Barclays said it had received some 200 applications in the first minute after it launched the lockdown survival scheme on Monday morning.
All 200 were approved just minutes later, Matt Hammerstein, the chief executive of Barclays UK, told the Treasury select committee. In the hours that followed, the bank fielded around 35 applications every minute.
“The process to be able to get access to the money is super simple,” he said, adding: “We’d expect the cash to be with those clients over the course of the next 24 hours.”
Bank of Scotland-owner Lloyds also revealed that its customers had sent around 2,000 request for bounce-back loans, with an average loan size of £35,000, in the first two hours after it opened its doors in the morning.
“We do expect a really quite significant volume flowing through to the bounce back loans,” said David Oldfield, the chief executive of commercial banking at Lloyds.
Businesses are asked in a two-to-three-page online application what their turnover is and how much money they want to borrow, along with some other details.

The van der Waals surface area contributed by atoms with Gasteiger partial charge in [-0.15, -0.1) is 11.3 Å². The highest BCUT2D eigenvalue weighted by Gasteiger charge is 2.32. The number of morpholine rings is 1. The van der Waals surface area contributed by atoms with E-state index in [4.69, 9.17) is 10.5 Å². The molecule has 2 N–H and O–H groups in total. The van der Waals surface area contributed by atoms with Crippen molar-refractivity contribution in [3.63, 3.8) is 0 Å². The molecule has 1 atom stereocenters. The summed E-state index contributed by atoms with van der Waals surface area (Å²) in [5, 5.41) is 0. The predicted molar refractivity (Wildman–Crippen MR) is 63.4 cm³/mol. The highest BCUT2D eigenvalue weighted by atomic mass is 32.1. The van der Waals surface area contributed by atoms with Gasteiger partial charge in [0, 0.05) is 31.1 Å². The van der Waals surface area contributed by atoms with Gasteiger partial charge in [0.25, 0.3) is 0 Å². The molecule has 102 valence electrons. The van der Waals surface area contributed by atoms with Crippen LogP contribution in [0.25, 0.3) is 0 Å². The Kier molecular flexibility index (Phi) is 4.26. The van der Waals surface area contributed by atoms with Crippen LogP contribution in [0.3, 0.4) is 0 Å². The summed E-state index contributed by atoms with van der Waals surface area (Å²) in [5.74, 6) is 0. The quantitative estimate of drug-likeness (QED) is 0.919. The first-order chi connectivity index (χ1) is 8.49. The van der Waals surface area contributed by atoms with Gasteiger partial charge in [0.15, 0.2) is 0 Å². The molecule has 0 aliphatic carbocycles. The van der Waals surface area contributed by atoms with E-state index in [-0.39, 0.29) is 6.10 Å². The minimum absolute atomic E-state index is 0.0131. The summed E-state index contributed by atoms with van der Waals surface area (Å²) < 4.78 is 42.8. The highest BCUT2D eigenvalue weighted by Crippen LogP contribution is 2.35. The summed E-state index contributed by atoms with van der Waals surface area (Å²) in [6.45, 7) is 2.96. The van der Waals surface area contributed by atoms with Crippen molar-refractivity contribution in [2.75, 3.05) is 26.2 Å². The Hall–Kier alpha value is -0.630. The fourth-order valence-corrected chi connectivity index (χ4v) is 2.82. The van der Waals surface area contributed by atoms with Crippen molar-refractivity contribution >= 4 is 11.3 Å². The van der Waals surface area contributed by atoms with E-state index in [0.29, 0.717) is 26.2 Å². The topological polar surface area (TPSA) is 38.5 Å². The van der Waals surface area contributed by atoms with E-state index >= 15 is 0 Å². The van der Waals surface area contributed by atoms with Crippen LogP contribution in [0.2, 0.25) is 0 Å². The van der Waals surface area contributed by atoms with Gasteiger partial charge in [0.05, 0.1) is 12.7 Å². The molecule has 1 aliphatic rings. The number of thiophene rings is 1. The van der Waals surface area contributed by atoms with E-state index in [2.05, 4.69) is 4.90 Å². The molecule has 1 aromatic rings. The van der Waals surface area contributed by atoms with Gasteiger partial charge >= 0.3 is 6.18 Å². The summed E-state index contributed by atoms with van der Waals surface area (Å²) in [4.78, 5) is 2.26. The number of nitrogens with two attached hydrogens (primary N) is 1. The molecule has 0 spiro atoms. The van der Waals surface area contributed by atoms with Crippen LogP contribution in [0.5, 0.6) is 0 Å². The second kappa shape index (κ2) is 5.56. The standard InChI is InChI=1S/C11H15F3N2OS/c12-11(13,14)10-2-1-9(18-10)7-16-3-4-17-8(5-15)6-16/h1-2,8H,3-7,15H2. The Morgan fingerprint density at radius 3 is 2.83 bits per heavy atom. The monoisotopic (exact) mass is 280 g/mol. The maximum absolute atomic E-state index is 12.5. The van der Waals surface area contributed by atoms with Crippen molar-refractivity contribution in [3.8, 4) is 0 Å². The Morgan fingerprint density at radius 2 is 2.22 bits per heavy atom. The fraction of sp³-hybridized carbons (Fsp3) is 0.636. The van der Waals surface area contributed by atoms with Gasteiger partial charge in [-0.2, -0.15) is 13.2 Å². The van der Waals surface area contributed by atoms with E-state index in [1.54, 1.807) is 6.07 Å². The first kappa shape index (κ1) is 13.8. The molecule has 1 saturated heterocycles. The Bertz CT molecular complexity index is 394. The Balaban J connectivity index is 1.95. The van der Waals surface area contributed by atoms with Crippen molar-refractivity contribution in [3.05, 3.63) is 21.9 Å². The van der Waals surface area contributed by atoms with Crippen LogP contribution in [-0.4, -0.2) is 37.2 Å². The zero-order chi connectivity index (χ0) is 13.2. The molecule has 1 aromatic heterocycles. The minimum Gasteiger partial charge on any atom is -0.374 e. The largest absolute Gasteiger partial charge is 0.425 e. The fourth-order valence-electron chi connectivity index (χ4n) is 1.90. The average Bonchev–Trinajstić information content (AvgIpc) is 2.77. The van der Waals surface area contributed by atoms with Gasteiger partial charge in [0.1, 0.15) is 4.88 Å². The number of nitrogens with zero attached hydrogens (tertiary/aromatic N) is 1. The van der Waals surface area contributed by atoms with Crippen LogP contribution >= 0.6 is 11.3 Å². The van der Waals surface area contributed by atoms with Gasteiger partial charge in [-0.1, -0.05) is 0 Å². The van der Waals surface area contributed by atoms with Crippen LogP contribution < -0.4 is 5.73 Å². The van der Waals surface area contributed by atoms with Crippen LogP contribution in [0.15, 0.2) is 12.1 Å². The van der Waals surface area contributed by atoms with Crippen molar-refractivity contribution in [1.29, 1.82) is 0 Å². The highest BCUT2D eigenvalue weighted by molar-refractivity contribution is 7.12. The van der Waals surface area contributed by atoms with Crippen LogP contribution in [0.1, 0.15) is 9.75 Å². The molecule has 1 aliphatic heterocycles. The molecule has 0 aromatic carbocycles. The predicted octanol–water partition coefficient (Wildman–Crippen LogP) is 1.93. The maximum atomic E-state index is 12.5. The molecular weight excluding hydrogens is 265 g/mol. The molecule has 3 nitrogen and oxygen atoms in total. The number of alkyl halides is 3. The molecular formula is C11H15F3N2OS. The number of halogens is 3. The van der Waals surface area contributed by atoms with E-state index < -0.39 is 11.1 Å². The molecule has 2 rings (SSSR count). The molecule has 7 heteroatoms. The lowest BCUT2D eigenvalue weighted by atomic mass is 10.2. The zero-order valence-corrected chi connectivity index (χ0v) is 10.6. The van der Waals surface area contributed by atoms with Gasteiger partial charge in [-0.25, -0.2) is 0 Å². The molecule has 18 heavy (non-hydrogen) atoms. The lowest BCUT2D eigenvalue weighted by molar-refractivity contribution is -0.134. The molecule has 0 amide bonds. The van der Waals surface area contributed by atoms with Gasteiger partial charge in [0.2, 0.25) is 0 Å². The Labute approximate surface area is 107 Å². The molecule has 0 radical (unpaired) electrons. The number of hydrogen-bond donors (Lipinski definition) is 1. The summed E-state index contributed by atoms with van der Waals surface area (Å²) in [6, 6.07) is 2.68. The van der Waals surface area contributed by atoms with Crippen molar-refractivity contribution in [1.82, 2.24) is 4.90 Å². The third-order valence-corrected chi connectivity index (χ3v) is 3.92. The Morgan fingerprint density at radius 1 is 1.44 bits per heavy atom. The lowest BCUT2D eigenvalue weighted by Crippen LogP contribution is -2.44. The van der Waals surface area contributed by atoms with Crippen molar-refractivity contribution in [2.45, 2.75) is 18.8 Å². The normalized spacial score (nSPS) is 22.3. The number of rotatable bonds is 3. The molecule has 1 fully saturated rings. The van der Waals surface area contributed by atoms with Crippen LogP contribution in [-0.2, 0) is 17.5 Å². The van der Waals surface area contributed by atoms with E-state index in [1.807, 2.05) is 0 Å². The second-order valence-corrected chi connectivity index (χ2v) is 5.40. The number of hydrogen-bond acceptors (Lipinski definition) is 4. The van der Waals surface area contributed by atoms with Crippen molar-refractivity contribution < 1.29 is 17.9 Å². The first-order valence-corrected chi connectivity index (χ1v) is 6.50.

Chancellor Rishi Sunak announced the bounce back loan scheme a week ago.
He promised a UK government guarantee for 100 per cent of the risk the banks are taking in lending businesses up to 25 per cent of their turnover to help them bounce back from the coronavirus crisis, up to a maximum of £50,000.
The Treasury has promised to cover the interest on the loans for the first 12 months.
Sunak told MPs: “I know that some small businesses are still struggling to access credit. They are in many ways the most exposed businesses to the impact of the coronavirus and often find it harder to access credit in the first place.”
Businesses will borrow at 2.5 per cent interest.
Industry leaders have been generally positive about the bounce-back lending scheme.
Federation of Small Businesses national chairman Mike Cherry said: “While the volume of Coronavirus Business Interruption Loan Scheme lending has almost doubled over the last week, the average value of facilities secured through the scheme remains high.
“This initiative has not worked for the small firms that make-up 99 per cent of our business community: customer service has been poor, the application process has been arduous, and the wait times for decisions have been lengthy.
“The new bounce-back scheme offers real hope in this space. We’re several weeks into lockdown – with many business owners having to pay wages, utility bills and rent with no revenue coming in – so its launch can’t come soon enough. In future, we’ll have to assess how [it] has impacted market competition.”
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